Contact Us

Home Equity Loan or 401k Loan? Both Have Risks


HELOC: A home equity line of credit (HELOC) is generally used to fund home improvements or for home-related emergencies. You can open a home equity line of credit and use it for as long as the draw period lasts, this is typically 5 to 10 years. The draw period is the time during which you can borrow from the HELOC. After the draw period, the repayment period begins, this typically lasts 20 years. The credit limit is based on the amount of equity that you have in the home, typically up to 85% of the value minus the amount you owe. This line of credit will often have a more favorable interest rate because it is backed with your home as collateral. HELOC’s usually have adjustable interest rates which fluctuate with the prime rate. Interest on your HELOC may be tax deductible, just like your mortgage interest. Some HELOC’s will have associated...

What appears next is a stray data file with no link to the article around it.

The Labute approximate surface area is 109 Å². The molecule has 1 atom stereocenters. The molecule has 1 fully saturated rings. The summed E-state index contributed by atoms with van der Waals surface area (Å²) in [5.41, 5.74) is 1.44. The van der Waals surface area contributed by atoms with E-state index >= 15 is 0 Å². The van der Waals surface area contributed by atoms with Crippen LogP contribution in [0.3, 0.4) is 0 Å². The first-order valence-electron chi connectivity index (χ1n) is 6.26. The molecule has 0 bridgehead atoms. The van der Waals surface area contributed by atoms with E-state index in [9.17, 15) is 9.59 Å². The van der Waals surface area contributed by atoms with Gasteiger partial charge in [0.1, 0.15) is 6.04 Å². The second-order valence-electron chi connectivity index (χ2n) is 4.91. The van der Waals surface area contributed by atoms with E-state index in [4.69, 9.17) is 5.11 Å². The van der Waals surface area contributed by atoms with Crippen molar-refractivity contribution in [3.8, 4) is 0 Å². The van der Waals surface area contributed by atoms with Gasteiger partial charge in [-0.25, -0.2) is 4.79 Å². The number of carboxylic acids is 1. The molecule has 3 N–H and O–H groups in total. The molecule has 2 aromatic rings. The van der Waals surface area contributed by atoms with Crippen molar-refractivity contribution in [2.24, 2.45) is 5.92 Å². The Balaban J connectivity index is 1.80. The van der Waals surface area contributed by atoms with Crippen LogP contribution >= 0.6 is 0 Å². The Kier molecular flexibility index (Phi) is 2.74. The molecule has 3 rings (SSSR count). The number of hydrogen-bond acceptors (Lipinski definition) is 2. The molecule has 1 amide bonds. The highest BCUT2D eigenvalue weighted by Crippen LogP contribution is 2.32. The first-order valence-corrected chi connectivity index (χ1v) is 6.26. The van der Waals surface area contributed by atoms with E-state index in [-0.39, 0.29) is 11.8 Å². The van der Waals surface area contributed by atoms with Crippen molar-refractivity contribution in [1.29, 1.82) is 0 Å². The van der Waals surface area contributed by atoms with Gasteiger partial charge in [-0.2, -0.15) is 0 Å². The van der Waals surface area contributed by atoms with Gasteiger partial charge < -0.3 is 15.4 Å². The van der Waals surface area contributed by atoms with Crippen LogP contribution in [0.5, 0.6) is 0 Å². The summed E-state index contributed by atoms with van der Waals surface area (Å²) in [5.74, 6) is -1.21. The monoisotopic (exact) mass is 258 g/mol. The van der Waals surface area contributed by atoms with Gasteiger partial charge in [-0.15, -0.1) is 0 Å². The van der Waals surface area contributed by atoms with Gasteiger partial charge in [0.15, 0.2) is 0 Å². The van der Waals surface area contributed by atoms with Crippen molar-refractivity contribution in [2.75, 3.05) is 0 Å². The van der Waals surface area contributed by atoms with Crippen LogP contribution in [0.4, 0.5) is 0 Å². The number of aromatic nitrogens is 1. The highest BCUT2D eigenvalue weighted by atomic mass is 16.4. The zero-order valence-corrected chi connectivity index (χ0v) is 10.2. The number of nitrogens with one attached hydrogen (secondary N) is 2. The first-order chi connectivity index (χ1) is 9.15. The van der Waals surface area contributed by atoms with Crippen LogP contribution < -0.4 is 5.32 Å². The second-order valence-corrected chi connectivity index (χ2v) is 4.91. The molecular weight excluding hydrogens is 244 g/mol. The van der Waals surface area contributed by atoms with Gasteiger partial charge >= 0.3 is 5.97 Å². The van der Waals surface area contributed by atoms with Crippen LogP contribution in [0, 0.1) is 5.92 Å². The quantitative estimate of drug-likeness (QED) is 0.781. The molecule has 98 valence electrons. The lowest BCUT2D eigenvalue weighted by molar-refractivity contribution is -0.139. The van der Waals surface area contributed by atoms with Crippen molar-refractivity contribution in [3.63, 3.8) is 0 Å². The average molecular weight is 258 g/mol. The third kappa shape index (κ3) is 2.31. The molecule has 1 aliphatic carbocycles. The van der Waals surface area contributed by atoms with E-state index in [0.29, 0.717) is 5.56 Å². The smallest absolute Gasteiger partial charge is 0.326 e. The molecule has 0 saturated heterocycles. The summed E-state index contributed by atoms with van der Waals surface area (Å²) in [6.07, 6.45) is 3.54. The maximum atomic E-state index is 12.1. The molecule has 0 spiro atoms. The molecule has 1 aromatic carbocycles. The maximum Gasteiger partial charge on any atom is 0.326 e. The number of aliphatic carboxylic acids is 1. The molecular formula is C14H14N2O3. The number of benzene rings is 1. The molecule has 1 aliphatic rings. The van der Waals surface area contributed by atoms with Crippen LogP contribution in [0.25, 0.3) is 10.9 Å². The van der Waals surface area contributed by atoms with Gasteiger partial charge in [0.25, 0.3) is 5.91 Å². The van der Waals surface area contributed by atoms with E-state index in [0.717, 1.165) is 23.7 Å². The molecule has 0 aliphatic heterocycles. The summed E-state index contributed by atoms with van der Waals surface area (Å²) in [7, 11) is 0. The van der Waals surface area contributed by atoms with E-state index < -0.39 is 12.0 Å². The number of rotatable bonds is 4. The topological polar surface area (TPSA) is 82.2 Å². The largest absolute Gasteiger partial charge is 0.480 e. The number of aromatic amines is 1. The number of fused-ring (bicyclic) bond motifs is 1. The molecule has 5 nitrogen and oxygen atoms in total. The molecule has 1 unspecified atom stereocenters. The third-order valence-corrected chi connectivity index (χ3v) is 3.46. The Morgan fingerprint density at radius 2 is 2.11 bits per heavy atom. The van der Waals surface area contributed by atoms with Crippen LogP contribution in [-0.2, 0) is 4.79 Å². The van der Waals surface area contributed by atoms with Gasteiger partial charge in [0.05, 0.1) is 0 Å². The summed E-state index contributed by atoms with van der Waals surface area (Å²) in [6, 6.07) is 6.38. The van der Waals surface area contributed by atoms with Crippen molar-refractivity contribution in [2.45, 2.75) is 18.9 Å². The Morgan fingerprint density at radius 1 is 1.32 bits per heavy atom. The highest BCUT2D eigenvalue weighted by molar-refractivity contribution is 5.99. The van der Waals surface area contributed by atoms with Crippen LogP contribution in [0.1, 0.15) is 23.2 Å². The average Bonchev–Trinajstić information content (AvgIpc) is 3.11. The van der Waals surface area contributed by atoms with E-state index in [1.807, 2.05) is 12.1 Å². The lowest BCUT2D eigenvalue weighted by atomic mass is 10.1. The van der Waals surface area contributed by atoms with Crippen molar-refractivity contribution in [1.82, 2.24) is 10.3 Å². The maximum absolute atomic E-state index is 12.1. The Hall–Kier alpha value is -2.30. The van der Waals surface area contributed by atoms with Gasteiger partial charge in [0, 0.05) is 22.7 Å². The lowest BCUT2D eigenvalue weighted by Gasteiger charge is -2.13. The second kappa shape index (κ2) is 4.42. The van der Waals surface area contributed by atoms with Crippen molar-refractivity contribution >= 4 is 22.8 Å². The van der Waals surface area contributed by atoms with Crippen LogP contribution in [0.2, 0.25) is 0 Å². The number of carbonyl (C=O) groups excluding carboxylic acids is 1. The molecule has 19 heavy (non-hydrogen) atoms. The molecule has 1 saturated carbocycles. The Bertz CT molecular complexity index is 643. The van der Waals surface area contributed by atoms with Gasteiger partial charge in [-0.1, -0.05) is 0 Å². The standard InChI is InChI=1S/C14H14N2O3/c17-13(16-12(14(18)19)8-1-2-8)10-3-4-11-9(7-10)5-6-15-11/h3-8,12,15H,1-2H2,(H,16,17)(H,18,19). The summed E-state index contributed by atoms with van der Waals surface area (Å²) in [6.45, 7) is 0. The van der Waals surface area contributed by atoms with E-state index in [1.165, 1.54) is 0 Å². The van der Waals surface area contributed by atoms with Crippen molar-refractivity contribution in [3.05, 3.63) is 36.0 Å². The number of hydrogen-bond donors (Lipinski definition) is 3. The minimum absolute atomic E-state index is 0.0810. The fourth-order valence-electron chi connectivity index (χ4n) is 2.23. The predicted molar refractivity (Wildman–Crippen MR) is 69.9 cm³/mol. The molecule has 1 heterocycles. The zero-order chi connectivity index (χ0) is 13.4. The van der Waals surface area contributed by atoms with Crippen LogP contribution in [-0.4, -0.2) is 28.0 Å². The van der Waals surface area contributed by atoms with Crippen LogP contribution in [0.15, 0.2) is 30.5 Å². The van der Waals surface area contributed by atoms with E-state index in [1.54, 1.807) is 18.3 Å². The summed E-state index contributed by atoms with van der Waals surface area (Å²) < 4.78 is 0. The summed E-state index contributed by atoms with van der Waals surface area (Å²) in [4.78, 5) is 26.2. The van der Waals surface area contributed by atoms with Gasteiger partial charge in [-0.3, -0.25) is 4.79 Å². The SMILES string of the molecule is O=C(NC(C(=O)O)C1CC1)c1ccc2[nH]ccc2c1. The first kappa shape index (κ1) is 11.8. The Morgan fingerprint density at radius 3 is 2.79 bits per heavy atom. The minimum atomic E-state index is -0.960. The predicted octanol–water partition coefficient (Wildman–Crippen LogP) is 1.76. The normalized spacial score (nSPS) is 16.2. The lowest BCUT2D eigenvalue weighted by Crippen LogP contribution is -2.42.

Read More

Three Estate Planning Tips to Avoid Probate